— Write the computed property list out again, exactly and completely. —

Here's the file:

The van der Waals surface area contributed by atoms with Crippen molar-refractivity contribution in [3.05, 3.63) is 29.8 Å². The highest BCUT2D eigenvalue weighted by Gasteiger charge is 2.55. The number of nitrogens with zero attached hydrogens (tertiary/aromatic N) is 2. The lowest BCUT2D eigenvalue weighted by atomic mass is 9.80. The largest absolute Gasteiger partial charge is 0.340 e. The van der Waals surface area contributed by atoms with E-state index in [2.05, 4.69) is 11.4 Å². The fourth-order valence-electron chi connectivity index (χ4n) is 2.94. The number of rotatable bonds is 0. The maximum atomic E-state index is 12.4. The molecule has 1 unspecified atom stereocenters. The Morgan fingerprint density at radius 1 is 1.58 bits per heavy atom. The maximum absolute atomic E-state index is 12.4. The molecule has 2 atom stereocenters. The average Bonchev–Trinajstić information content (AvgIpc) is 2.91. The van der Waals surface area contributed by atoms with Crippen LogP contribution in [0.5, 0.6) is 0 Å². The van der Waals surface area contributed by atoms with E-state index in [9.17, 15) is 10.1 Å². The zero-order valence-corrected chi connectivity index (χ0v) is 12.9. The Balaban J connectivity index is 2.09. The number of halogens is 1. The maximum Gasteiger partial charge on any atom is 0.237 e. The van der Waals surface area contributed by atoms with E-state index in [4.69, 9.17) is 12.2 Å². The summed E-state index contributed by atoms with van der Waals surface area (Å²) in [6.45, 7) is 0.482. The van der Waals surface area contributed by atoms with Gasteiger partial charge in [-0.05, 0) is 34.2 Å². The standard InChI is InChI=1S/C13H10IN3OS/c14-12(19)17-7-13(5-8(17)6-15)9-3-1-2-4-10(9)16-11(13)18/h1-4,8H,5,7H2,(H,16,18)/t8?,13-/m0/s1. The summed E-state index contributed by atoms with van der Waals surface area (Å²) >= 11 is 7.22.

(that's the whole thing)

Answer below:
The van der Waals surface area contributed by atoms with Crippen molar-refractivity contribution in [3.05, 3.63) is 29.8 Å². The highest BCUT2D eigenvalue weighted by Gasteiger charge is 2.55. The number of nitrogens with zero attached hydrogens (tertiary/aromatic N) is 2. The lowest BCUT2D eigenvalue weighted by atomic mass is 9.80. The largest absolute Gasteiger partial charge is 0.340 e. The van der Waals surface area contributed by atoms with E-state index in [2.05, 4.69) is 11.4 Å². The fourth-order valence-electron chi connectivity index (χ4n) is 2.94. The number of rotatable bonds is 0. The maximum atomic E-state index is 12.4. The molecule has 1 unspecified atom stereocenters. The Morgan fingerprint density at radius 1 is 1.58 bits per heavy atom. The maximum absolute atomic E-state index is 12.4. The molecule has 2 atom stereocenters. The average Bonchev–Trinajstić information content (AvgIpc) is 2.91. The van der Waals surface area contributed by atoms with Crippen LogP contribution in [0.5, 0.6) is 0 Å². The van der Waals surface area contributed by atoms with E-state index in [9.17, 15) is 10.1 Å². The zero-order valence-corrected chi connectivity index (χ0v) is 12.9. The Balaban J connectivity index is 2.09. The number of halogens is 1. The maximum Gasteiger partial charge on any atom is 0.237 e. The van der Waals surface area contributed by atoms with E-state index in [4.69, 9.17) is 12.2 Å². The summed E-state index contributed by atoms with van der Waals surface area (Å²) in [6.45, 7) is 0.482. The van der Waals surface area contributed by atoms with Gasteiger partial charge in [-0.05, 0) is 34.2 Å². The standard InChI is InChI=1S/C13H10IN3OS/c14-12(19)17-7-13(5-8(17)6-15)9-3-1-2-4-10(9)16-11(13)18/h1-4,8H,5,7H2,(H,16,18)/t8?,13-/m0/s1. The summed E-state index contributed by atoms with van der Waals surface area (Å²) >= 11 is 7.22.